A Way With Words

Judith Jones wrote the book on editing, earning through her wise and gentle touch the trust of luminaries such as Anne Tyler and John Updike

February 26, 2004|By Mary Carole McCauley | Mary Carole McCauley,SUN ARTS WRITER

NEW YORK - A small, pointed nose and a pair of shining eyes peer out between two towering piles of book, making Judith Jones look for all the world like the City Mouse, eyeing a tempting morsel of cheddar.

Granted, Jones has been asked to pose with her books by a photographer in the Manhattan office of Alfred A. Knopf, where she is a senior editor and vice president - but not until after the shutterbug had listened to her talk for nearly two hours. There is something about her small, neat presence, her blend of modesty, inquisitiveness and boldness, that makes the analogy to Aesop's fable fit.

During her 46 years in the publishing business, Jones has become the mouse that roared. If any single human being possesses unerring taste, it is possible that she is that person. Her publishing "finds" include a manuscript by an unknown teen-ager named Anne Frank, a cookbook by an unknown chef named Julia Child and a book of poetry by an unknown scribe named Sylvia Plath.

Katherine Hourigan, Knopf's managing editor, wishes she knew the secret of Jones' impeccable taste. "It's a certain, wonderful instinct," she says. "She can see how a particular manuscript can be worked into something fabulous, and I'm not talking about appealing to the masses. Her critical judgment is superb.

"It's hard to imagine what the world would have been like without Anne Frank's diary. You can say, `Oh, someone would have published it,' but that's not necessarily the case."

Jones has edited all 16 of Anne Tyler's novels, including The Amateur Marriage, which was published earlier this year. Who but Jones would dare to argue with Tyler about her titles and endings, to tell John Updike that some of his sentences are too complicated, or to discreetly suggest to Arthur Rubinstein that in the rough draft of his autobiography, he came across as pretentious?

Over Jones' busy and interesting life - she will turn 80 in March - she dated a former fighter in the French resistance, briefly ran an unlicensed cafe in Paris and befriended such luminaries as the poet Ted Roethke and the French surrealist painter Balthus.

While fostering the careers of other writers (including Jean-Paul Sartre and Albert Camus, for whom she edited the English translations), she also has written three cookbooks with her late husband, Evan Jones.

Authors say that part of Judith Jones' success is that she understands the intimate and fraught relationship between author and editor. Writers have to trust editors to see the secret flaws that lie outside their own field of vision, the bald spots on the back of their heads. But because editors have individual responses to what they read, it can be difficult for writers to sort out which comments are valid, and which arise from that particular editor's world view.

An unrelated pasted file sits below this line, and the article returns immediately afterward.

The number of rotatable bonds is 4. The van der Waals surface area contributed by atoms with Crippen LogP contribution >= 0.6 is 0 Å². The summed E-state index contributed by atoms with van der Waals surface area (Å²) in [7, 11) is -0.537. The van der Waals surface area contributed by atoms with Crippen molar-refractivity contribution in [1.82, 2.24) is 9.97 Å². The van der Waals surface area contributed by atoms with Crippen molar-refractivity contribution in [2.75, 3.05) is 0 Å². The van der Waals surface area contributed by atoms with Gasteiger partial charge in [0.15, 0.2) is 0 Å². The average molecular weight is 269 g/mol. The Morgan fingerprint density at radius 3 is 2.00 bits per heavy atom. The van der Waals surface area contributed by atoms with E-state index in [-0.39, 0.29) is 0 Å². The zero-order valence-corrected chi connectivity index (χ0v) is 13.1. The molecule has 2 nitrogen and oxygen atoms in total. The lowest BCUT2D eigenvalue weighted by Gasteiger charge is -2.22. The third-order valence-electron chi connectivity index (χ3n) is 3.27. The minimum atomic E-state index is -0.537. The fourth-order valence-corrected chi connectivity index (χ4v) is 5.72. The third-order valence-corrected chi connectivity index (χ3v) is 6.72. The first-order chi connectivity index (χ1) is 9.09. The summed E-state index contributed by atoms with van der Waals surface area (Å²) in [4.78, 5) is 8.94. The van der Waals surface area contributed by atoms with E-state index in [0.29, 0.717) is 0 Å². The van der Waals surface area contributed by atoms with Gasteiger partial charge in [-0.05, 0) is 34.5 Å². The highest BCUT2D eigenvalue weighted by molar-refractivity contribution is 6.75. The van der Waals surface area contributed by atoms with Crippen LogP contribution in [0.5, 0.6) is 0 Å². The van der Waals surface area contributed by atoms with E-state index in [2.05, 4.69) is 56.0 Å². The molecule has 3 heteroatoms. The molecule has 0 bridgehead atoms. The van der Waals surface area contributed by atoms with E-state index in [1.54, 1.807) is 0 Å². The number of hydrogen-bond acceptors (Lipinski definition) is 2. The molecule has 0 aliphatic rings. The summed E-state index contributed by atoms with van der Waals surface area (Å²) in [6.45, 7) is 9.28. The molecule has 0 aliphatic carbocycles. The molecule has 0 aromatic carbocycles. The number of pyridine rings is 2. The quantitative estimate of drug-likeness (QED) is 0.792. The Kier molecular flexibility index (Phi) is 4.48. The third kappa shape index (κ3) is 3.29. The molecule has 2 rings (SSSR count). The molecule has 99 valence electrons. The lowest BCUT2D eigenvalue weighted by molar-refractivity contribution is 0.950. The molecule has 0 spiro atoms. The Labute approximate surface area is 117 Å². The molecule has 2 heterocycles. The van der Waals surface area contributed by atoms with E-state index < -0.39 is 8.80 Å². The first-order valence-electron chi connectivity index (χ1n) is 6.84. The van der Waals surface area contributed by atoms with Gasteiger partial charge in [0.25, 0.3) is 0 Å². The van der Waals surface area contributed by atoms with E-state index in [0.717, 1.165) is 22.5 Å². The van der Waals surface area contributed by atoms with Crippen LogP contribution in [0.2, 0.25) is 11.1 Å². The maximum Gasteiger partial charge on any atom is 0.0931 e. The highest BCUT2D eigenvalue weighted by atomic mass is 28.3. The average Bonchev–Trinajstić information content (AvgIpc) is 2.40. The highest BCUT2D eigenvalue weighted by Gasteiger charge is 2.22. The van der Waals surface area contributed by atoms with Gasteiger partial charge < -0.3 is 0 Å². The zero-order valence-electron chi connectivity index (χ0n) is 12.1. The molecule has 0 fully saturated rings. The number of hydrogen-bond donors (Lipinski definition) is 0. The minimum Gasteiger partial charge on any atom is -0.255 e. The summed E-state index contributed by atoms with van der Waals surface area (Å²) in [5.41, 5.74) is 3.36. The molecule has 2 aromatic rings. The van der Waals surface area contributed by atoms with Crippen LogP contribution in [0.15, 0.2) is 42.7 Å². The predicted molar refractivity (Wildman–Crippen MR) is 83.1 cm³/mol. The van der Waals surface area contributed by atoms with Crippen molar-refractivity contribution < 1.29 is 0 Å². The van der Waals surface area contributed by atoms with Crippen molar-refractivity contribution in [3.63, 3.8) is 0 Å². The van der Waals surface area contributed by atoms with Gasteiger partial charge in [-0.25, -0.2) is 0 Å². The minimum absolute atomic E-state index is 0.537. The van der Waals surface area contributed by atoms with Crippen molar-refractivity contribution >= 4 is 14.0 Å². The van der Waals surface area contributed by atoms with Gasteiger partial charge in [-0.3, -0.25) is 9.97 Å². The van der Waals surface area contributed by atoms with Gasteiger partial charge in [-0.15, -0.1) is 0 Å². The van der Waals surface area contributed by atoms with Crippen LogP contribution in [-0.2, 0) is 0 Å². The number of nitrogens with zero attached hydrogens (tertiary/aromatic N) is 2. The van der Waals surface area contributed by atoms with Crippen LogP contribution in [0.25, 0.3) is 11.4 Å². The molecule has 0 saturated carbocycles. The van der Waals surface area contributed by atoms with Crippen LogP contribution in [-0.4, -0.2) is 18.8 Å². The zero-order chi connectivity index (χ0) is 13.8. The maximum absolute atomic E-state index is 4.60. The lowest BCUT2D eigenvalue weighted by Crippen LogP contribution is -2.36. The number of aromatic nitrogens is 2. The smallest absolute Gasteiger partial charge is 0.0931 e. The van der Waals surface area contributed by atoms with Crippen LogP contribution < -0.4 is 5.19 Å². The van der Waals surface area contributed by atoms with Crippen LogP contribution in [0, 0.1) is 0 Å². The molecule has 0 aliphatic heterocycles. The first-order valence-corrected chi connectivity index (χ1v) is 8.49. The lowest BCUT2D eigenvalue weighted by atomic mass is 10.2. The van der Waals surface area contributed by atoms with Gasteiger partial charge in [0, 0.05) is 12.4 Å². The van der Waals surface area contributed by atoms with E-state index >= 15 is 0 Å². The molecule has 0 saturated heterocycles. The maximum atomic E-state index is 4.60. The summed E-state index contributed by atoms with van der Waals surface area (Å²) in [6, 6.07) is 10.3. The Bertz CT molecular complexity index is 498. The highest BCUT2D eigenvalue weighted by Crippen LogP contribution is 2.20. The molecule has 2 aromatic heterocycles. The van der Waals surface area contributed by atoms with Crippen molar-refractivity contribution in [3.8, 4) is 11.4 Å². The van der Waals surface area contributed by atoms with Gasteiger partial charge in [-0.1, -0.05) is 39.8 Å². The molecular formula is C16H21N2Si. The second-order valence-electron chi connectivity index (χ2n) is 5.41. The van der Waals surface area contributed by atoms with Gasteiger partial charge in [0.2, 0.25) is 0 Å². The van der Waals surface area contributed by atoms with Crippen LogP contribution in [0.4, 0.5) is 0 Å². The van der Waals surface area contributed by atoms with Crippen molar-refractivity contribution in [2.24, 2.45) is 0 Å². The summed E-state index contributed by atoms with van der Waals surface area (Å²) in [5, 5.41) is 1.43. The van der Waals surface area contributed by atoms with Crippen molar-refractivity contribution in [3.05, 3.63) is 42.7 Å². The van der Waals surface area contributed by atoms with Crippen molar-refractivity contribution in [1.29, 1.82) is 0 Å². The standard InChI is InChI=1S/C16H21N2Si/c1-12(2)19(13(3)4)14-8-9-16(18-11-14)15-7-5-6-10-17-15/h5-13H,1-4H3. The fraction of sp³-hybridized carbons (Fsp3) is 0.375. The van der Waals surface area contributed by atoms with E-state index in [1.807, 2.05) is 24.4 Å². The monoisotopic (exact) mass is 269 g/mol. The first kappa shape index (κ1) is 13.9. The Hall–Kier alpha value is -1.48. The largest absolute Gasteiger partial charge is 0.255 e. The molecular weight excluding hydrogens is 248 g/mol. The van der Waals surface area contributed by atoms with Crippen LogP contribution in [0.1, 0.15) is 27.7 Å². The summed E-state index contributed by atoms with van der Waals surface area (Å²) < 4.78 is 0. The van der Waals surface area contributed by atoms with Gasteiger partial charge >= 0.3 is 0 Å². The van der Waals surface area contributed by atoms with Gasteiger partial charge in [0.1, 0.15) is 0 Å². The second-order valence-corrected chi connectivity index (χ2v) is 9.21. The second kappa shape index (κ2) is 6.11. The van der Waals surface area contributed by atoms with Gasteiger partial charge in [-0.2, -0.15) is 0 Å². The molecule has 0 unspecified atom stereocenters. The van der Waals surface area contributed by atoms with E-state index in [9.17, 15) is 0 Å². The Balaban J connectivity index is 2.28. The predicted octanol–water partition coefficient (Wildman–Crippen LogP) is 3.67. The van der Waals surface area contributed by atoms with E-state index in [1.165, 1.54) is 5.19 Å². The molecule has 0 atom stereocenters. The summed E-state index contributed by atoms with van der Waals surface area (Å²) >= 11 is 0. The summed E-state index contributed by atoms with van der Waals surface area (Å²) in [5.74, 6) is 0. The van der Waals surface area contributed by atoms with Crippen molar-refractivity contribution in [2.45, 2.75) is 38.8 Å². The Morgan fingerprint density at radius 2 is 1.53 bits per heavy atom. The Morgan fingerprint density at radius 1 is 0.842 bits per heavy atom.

Tyler is struck by Jones' gentleness and diplomacy, her willingness to swallow her ego and become an invisible collaborator. "I can't imagine that there's anyone else out there with anything like her combination of perspicacity and tact," Tyler writes in an e-mail.

"She reads critically and very, very intelligently, but she never forgets that the book is, finally, the author's. Whenever I hear someone say something like: `John Doe is such a good editor; you can always tell a John Doe book,' I shudder and say a little prayer that Judith will never, ever take it into her head to retire.

"That isn't to say that she doesn't voice strong opinions. She and I have disagreed several times about titles, and she once persuaded me that a female character with, I believe, seven consecutive husbands might better be restricted to three. But she has unfailingly been so delicate about it - another word that comes to mind when I think of her. You know how delicate she is physically - like a ballet dancer, I've always thought. That same quality shows up in her editing."

Jones, for her part, says that the very best writers (Tyler and Updike included) are such consummate craftsmen, are so particular about every word and rhythm and shade of meaning, that their first drafts require just minor changes to be ready for publication. For that reason, these writers do not necessarily welcome an editor's suggestions, however light her touch.

"With Anne, it's very small things," Jones said. "I have come to understand that she so creates her characters in a specific world that when she lets them go, it's hard for her to go back in. I've told myself, `She really can't do it, so leave well enough alone.'"

Jones says that Updike is so protective of a fledgling book that he won't even discuss it with his editor. But fortunately, he occasionally drops clues.

"He'll never waste paper," she says, "so he'll write me a note on the back of a manuscript page that he's thrown away, and I'll snatch it up and get a glimpse of what he's working on.' "

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